From Thursday through July 17, hazardous materials carriers will be prohibited from traveling on Interstate 59/20 through downtown Birmingham, Alabama during the opening ceremony of the World Games.
According to a directive from the US Secret Service, the affected portion of I-59/20 runs from Interstate 65 east of the EB Stephens Freeway (US Highway 310), according to the Alabama Department of Transportation.
ALDOT said digital signs on various routes across the state will alert haulers transporting dangerous goods to use Interstate 459 to bypass downtown Birmingham. It’s unclear what effort the agency has made to notify out-of-state trucking companies that may be surprised by the route change.
According to Ford Boswell, spokesman for the Alabama Trucking Association, the detour will take truckers several miles out of their way, but enforcement will be strict for dump trucks on the restricted route. liberation sent to members of the organization.
“This limited stretch of interstate actually rises above an area where thousands of people will be walking as part of the World Games,” Boswell told FreightWaves. “The reason for the restriction is to prevent any hazardous load accidents that could occur on an interstate where hundreds of thousands of people can congregate, and there are other safety concerns.”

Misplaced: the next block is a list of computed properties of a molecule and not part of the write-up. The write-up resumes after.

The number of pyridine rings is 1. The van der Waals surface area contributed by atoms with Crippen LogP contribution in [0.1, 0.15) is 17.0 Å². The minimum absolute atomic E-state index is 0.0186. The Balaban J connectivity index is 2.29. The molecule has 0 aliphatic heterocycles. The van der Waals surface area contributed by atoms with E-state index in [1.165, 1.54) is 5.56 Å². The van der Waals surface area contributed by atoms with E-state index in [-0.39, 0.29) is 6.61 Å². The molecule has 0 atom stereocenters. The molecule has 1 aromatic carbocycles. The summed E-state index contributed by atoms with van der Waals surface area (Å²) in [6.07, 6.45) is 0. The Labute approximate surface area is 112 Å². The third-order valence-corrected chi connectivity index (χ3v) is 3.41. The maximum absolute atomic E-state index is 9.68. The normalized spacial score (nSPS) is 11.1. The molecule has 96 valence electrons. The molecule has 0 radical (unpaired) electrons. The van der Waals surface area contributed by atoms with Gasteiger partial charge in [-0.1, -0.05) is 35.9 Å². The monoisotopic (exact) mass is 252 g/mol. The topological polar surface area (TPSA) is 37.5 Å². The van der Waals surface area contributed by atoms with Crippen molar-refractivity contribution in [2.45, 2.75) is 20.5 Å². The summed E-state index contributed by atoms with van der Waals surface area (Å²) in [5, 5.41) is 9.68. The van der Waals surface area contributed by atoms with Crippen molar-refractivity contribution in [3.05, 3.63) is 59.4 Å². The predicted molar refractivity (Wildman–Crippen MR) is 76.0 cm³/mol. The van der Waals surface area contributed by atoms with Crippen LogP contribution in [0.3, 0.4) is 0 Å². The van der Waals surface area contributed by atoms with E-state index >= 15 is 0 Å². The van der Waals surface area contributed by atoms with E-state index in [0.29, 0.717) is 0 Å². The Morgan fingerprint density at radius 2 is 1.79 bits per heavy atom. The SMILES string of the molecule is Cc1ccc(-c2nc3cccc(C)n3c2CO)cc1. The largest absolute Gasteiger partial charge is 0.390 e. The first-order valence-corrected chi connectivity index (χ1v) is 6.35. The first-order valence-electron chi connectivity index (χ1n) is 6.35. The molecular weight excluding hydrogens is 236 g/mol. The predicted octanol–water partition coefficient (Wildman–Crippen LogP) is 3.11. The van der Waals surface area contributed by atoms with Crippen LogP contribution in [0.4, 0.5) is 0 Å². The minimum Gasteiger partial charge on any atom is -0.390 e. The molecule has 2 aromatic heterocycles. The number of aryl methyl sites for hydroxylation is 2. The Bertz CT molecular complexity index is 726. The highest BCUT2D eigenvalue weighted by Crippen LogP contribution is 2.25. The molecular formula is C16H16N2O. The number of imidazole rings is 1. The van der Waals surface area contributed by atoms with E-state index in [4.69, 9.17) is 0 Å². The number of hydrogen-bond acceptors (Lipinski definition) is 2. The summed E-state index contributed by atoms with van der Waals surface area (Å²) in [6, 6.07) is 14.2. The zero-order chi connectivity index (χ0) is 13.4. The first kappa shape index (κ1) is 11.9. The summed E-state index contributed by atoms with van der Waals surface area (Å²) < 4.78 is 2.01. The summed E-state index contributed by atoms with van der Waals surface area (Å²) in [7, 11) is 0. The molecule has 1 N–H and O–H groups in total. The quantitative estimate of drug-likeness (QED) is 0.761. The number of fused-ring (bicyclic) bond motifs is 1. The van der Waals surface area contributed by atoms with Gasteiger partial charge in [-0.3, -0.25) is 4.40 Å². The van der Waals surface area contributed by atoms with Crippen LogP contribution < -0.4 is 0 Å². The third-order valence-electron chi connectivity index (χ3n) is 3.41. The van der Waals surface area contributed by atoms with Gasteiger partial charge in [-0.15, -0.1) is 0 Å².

The interstate bridges through downtown Birmingham tower over the city’s central business district, which includes Legacy Arena, Protective Stadium and the Uptown Entertainment District, Ford said.
At the time of publication, ALDOT had not responded to FreightWaves’ request for information on how many commercial vehicles transporting hazardous materials could be affected by having to detour through downtown Birmingham.
The world games, Postponed a year ago due to the COVID-19 pandemic, it will attract 3,600 athletes from more than 100 countries and could attract up to 500,000 spectators from around the world to Birmingham, according to the Games website.
Do you have a story to share? Send it to me email. Your name will not be used in the following article without your permission.
Read more articles here:
Vermont-based LandAir is reportedly going out of business
Digital trucking startup Convoy is laying off 7% of its tech workforce
Slync.io blames liquidity problems after employees went without pay for a month